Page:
Presented by Head of School Robert W. Hill III in the Williston Theatre on June 9, 2012 during Reunion.
Before I begin, I’d like to give a warm welcome to all alumni: NSFG alumni, Williston alumni, and of course, Williston Northampton School alumni. As I was considering remarks for today, I was thinking about how schools change, but also how they stay the same. Emblematic of this duality is the ceremony that we will hold later this afternoon; the dedication of the newly installed Angelus on the terrace behind 194 Main Street.
The Angelus was the bell which called NSFG students to a moment of daily reflection, a practice that we have memorialized and adapted to Williston Northampton’s convocation and commencement exercises. I invite all of you who are interested in this NSFG symbol to come to the dedication at 4 pm.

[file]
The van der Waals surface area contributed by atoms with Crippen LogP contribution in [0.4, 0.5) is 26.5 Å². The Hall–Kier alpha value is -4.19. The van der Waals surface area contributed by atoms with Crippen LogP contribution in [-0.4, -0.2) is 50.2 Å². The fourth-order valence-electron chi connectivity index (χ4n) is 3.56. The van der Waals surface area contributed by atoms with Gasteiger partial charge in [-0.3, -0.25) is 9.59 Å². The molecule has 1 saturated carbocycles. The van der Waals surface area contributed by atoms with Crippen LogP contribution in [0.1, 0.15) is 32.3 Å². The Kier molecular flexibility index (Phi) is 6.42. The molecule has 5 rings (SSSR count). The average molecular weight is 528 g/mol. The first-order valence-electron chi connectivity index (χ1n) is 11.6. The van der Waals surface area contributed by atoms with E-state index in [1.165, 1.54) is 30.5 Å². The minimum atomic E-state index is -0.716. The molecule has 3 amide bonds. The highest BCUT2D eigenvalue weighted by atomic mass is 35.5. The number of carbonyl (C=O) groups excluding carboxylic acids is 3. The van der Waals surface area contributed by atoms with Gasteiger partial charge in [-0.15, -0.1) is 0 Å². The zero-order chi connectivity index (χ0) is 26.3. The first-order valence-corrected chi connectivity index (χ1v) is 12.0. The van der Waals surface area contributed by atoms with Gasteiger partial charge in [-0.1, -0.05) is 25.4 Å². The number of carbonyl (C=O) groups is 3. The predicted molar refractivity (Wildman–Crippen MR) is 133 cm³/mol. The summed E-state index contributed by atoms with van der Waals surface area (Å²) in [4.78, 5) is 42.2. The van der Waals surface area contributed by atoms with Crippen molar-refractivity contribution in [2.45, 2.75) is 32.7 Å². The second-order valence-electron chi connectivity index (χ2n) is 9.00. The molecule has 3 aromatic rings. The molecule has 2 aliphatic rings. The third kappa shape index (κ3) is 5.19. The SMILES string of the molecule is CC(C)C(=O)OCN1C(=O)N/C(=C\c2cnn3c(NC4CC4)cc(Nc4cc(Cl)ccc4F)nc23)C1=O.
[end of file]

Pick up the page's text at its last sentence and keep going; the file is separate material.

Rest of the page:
Being head of school in the 21st century presents some unique challenges relative to other distinct periods of recent history. While we can look to the past for direction, it also appears that we are in a period of flux every bit as dramatic as that of the late 1960s and early 1970s when we experienced landscape-shifting changes. It is not a surprise to me, looking back as a quasi-historian, that coeducation for schools and colleges took hold during the social upheavals of the Vietnam era.